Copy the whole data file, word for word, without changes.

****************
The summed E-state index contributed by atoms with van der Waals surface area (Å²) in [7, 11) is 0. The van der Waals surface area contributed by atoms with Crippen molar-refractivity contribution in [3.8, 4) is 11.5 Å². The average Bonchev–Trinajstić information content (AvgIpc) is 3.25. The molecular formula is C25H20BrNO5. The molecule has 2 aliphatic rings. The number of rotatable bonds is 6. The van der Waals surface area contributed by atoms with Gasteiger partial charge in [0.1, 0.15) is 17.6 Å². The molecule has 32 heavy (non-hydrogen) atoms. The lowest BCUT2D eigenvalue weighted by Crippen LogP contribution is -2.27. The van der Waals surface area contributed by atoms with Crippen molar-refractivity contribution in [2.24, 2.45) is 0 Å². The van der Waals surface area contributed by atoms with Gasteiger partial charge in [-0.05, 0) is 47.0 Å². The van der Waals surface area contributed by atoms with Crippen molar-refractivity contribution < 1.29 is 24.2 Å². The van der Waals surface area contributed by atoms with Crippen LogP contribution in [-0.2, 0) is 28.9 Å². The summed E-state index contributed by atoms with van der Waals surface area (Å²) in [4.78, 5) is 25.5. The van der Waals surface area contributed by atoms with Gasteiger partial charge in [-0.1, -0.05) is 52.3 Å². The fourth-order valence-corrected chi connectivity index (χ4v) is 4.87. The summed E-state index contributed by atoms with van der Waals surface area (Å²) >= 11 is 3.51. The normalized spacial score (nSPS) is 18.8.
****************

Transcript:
The summed E-state index contributed by atoms with van der Waals surface area (Å²) in [7, 11) is 0. The van der Waals surface area contributed by atoms with Crippen molar-refractivity contribution in [3.8, 4) is 11.5 Å². The average Bonchev–Trinajstić information content (AvgIpc) is 3.25. The molecular formula is C25H20BrNO5. The molecule has 2 aliphatic rings. The number of rotatable bonds is 6. The van der Waals surface area contributed by atoms with Gasteiger partial charge in [0.1, 0.15) is 17.6 Å². The molecule has 32 heavy (non-hydrogen) atoms. The lowest BCUT2D eigenvalue weighted by Crippen LogP contribution is -2.27. The van der Waals surface area contributed by atoms with Crippen molar-refractivity contribution in [2.24, 2.45) is 0 Å². The van der Waals surface area contributed by atoms with Gasteiger partial charge in [-0.05, 0) is 47.0 Å². The van der Waals surface area contributed by atoms with Crippen molar-refractivity contribution < 1.29 is 24.2 Å². The van der Waals surface area contributed by atoms with Crippen LogP contribution in [-0.2, 0) is 28.9 Å². The summed E-state index contributed by atoms with van der Waals surface area (Å²) in [4.78, 5) is 25.5. The van der Waals surface area contributed by atoms with Gasteiger partial charge in [-0.1, -0.05) is 52.3 Å². The fourth-order valence-corrected chi connectivity index (χ4v) is 4.87. The summed E-state index contributed by atoms with van der Waals surface area (Å²) >= 11 is 3.51. The normalized spacial score (nSPS) is 18.8.